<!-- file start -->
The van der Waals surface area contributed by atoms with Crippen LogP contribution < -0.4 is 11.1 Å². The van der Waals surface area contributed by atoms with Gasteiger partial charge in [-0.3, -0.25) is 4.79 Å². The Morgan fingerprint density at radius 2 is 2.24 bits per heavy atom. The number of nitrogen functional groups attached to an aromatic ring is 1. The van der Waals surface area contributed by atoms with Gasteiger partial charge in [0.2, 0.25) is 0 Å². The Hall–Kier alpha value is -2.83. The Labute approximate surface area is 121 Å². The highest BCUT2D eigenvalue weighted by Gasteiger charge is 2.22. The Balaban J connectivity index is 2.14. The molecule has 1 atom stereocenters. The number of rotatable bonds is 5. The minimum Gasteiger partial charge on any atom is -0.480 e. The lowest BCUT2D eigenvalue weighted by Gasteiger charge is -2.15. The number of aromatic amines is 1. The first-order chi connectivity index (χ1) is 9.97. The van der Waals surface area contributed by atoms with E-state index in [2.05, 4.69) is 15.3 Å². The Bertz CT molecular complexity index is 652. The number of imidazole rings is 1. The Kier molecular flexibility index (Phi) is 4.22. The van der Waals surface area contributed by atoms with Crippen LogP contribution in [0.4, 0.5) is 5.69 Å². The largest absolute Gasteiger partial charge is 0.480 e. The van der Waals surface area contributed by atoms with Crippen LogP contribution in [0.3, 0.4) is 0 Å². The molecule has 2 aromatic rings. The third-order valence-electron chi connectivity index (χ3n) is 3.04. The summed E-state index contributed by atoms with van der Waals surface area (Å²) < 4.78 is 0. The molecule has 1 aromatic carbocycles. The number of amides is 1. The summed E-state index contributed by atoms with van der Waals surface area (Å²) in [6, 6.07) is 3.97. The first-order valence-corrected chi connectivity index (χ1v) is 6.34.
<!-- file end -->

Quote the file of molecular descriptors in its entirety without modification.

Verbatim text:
The van der Waals surface area contributed by atoms with Crippen LogP contribution < -0.4 is 11.1 Å². The van der Waals surface area contributed by atoms with Gasteiger partial charge in [-0.3, -0.25) is 4.79 Å². The Morgan fingerprint density at radius 2 is 2.24 bits per heavy atom. The number of nitrogen functional groups attached to an aromatic ring is 1. The van der Waals surface area contributed by atoms with Gasteiger partial charge in [0.2, 0.25) is 0 Å². The Hall–Kier alpha value is -2.83. The Labute approximate surface area is 121 Å². The highest BCUT2D eigenvalue weighted by Gasteiger charge is 2.22. The Balaban J connectivity index is 2.14. The molecule has 1 atom stereocenters. The number of rotatable bonds is 5. The minimum Gasteiger partial charge on any atom is -0.480 e. The lowest BCUT2D eigenvalue weighted by Gasteiger charge is -2.15. The number of aromatic amines is 1. The first-order chi connectivity index (χ1) is 9.97. The van der Waals surface area contributed by atoms with E-state index in [2.05, 4.69) is 15.3 Å². The Bertz CT molecular complexity index is 652. The number of imidazole rings is 1. The Kier molecular flexibility index (Phi) is 4.22. The van der Waals surface area contributed by atoms with Crippen LogP contribution in [0.4, 0.5) is 5.69 Å². The largest absolute Gasteiger partial charge is 0.480 e. The van der Waals surface area contributed by atoms with Crippen LogP contribution in [0.3, 0.4) is 0 Å². The molecule has 2 aromatic rings. The third-order valence-electron chi connectivity index (χ3n) is 3.04. The summed E-state index contributed by atoms with van der Waals surface area (Å²) < 4.78 is 0. The molecule has 1 aromatic carbocycles. The number of amides is 1. The summed E-state index contributed by atoms with van der Waals surface area (Å²) in [6, 6.07) is 3.97. The first-order valence-corrected chi connectivity index (χ1v) is 6.34.